Education Reform for a Mobile Population
Kelly, Eamon H., Suzuki, Bob H., Gaillard, Mary K., Issues in Science and Technology
School management must be local, but national action is also essential.
The high rate of mobility in today's society means that local schools have become a de facto national resource for learning. According to the National Center for Education Statistics, one in three students changes schools more than once between grades 1 and 8. A mobile student population dramatizes the need for some coordination of content and resources. Student mobility constitutes a systemic problem: For U.S. student achievement to rise, no one can be left behind.
The future of the nation depends on a strong, competitive workforce and a citizenry equipped to function in a complex world. The national interest encompasses what every student in a grade should know and be able to do in mathematics and science. Further, the connection of K-12 content standards to college admissions criteria is vital for conveying the national expectation that educational excellence improves not just the health of science, but everyone's life chances through productive employment, active citizenship, and continuous learning.
We all know that improving student achievement in 15,000 school districts with diverse populations, strengths, and problems will not be easy. To help meet that that challenge, the National Science Board (NSB) produced the report Preparing Our Children: Math and Science Education in the National Interest. The goal of the report is to identify what needs to be done and how federal resources can support local action. A core need, according to the NSB report, is for rigorous content standards in mathematics and science. All students require the knowledge and skills that flow from teaching and learning based on world-class content standards. That was the value of Third International Mathematics and Science Study (TIMSS): It helped us calibrate what our students were getting in the classroom relative to their age peers around the world.
What we have learned from TIMSS and other research and evaluation is that U.S. textbooks, teachers, and the structure of the school day do not promote in-depth learning. Thus, well-prepared and well-supported teachers alone will not improve student performance without other important changes such as more discerning selection of textbooks, instructional methods that promote thinking and problem-solving, the judicious use of technology, and a reliance on tests that measure what is taught. When whole communities take responsibility for "content," teaching and learning improve. Accountability should be a means of monitoring and, we hope, continuous improvement, through the use of appropriate incentives.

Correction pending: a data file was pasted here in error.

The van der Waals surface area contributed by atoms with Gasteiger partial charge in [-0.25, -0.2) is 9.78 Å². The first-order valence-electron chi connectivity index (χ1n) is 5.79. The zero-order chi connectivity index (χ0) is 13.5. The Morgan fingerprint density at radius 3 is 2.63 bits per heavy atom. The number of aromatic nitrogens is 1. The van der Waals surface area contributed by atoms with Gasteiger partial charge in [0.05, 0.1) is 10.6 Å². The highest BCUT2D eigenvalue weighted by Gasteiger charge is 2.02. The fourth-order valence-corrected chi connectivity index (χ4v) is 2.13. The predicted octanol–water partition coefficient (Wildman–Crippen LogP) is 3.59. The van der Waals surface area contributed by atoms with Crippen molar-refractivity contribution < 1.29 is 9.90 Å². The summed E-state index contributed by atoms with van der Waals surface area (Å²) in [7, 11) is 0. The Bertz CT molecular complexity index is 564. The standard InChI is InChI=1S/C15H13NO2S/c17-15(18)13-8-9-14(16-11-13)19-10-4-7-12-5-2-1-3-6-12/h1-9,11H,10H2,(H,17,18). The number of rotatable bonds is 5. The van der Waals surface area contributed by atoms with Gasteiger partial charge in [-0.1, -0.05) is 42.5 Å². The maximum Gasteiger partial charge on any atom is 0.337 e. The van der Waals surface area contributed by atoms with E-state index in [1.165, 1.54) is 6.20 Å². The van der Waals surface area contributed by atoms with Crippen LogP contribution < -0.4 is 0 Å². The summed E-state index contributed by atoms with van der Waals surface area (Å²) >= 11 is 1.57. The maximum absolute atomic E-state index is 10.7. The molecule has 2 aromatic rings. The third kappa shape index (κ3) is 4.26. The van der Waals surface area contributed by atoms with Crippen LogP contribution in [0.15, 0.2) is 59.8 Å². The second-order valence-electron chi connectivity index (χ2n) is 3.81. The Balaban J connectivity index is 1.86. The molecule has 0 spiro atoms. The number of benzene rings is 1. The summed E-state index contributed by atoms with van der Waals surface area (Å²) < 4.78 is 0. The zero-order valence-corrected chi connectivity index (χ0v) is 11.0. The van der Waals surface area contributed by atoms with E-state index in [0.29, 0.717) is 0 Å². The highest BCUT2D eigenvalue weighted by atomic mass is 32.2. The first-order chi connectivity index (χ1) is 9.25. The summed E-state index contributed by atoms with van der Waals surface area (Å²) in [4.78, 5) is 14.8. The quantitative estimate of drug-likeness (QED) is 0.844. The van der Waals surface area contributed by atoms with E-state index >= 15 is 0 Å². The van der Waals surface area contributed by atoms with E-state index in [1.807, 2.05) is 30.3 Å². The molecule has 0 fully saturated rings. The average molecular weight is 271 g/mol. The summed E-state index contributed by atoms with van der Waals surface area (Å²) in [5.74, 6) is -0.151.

The power of standards and accountability is that, from district-level policy changes in course and graduation requirements to well-aligned classroom teaching and testing, all students can be held to the same high standard of performance. At the same time, teachers and schools must be held accountable so that race, ethnicity, gender, physical disability, and economic disadvantage can diminish as excuses for subpar student performance.
Areas for action
The NSB focuses on three areas for consensual national action to improve mathematics and science teaching and learning: instructional materials, teacher preparation, and college admissions.
Instructional materials. According to the TIMSS results, U.S. students are not taught what they need to learn in math and science. Most U.S. high school students take no advanced science, with only one-half enrolling in chemistry, one-quarter in physics. From the TIMSS analysis we also learned that curricula in U.S. high schools lack coherence, depth, and continuity, and cover too many topics in a superficial way. Most of our general science textbooks in the United States touch on many topics rather than probe any one in depth. Without some degree of consensus on content for each grade level, textbooks will continue to be all-inclusive and superficial. …